As you throw back Tums, become closely acquainted with all local bathrooms, and lovingly rub your stretch marks throughout pregnancy, you’re almost always in a day-dream-like state. You’re dreaming up baby names and memorizing paint swatches and you may be able to recite the signs of labor with the ease of someone who has earned a medical degree. But, many women don’t know about signs of an early or pre-term labor – which is labor that happens before the 37-week mark. A normal pregnancy lasts 40 weeks.
Women carrying multiples, women with a history of premature births, and women with uterine or cervical abnormalities are at an increased risk for preterm labor. But, according to the America Pregnancy Association, early labor happens in 12% of pregnancies.
Sometimes, an early labor can be halted with medical intervention, so whether you are at increased risk for early labor or not, it’s a good idea to be aware of these early labor signs and symptoms, so you can get to your doctor quickly if something is wrong.
When you first got pregnant, you might have had some light spotting. Throughout your pregnancy, you’ve probably experienced the joy of peeing your pants multiple times a day because you sneezed/coughed/laughed/moved/did nothing at all, but you still peed yourself. You’re used to all that. Leaking is different. If you are noticing any blood or fluid leaking, call your doctor right away. Your water may have broken. If the discharge is brownish-looking, it might be your mucous plug.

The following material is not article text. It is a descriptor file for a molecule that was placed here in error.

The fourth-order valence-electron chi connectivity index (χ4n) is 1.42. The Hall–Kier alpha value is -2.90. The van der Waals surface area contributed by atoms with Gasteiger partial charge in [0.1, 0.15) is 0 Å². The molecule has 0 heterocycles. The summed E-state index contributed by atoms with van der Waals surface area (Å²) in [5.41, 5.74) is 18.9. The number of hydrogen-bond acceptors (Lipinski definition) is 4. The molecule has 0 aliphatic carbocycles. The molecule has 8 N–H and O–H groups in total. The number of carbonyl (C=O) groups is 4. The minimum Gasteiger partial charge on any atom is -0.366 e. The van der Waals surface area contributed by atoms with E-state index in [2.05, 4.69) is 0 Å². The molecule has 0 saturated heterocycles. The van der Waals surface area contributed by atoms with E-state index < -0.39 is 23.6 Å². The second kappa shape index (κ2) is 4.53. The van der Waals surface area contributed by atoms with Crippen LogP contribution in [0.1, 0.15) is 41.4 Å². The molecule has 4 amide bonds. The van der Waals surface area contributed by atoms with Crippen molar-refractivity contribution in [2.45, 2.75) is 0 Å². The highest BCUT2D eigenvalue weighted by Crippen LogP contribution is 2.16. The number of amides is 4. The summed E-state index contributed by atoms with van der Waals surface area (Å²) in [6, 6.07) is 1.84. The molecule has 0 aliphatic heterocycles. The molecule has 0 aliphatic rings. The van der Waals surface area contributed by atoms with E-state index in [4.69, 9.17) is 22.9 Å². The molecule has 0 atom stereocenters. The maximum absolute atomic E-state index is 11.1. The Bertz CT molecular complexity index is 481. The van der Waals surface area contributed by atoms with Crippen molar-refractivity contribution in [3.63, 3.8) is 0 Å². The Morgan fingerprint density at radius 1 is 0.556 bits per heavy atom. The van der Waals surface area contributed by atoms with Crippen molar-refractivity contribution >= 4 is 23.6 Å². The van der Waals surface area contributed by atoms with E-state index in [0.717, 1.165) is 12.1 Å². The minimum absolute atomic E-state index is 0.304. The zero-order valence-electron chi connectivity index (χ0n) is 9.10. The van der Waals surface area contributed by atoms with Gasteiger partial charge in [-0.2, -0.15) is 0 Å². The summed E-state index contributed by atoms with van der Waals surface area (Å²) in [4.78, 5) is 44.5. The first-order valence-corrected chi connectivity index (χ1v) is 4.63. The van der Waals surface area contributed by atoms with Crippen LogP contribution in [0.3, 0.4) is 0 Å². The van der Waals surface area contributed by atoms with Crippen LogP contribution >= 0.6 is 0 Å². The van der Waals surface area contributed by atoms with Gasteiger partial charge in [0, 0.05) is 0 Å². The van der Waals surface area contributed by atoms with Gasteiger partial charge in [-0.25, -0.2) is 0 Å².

I was induced and had a top notch epidural with my first baby, so during my second pregnancy I kept asking people what contractions felt like. I’d had lots of aches and pains all throughout pregnancy, but the big difference with contractions was that I’d have abdominal pain with hardening of my uterus. I had Braxton Hicks contractions (false labor) all throughout my third trimester. But, with those, they were irregular and I could get them to stop when I changed positions. My whole stomach would become hard like a rock and then it would soften. If your stomach gets hard and then softens and this is happening every ten minutes or more frequently than that, call the doctor! You may be in labor!
Vision Changes, Headache, or Swelling
These three symptoms can be common throughout pregnancy, but if you experience a sudden, noticeable vision change, an intense headache, or severe swelling that is abnormal in comparison with the rest of your pregnancy, call your doctor right away. These symptoms point to possible preeclampsia, which is very serious and needs to be addressed right away.
Many sources list back pain and lower abdominal pressure as signs of early labor. These are common symptoms of a normal pregnancy, but if you are experiencing drastic abdominal pressure or if your back pain feels like it’s worse than it should be, and you haven’t yet hit the 37-week mark in your pregnancy, you should go ahead and give your doctor a call. It’s hard to gauge what is normal and what isn’t when it comes to pregnancy pains, especially if it’s your first pregnancy. But, even in subsequent pregnancies, there is really no way to know if your back pain is just a nuisance or a sign you need to go seek some stirrups. So, just play it safe. Call your doctor. They will likely want you to come in for an exam and they can steer you from there.
If you’re experiencing any labor symptoms, it’s important that you lie down and rest while you call your doctor. Sometimes, your doctor will put you on bed rest and that will postpone the labor. But, it’s always good to err on the side of caution.
With my second child, I was having contractions and I was a week from my due date and sure that it was TIME. After a few hours of monitoring, they sent me home. My contractions stopped when I was resting. I felt so embarrassed but the nurses were very reassuring and told me that false labor brings women in ALL. THE. TIME. And that it’s definitely important to seek medical attention if you’re in doubt.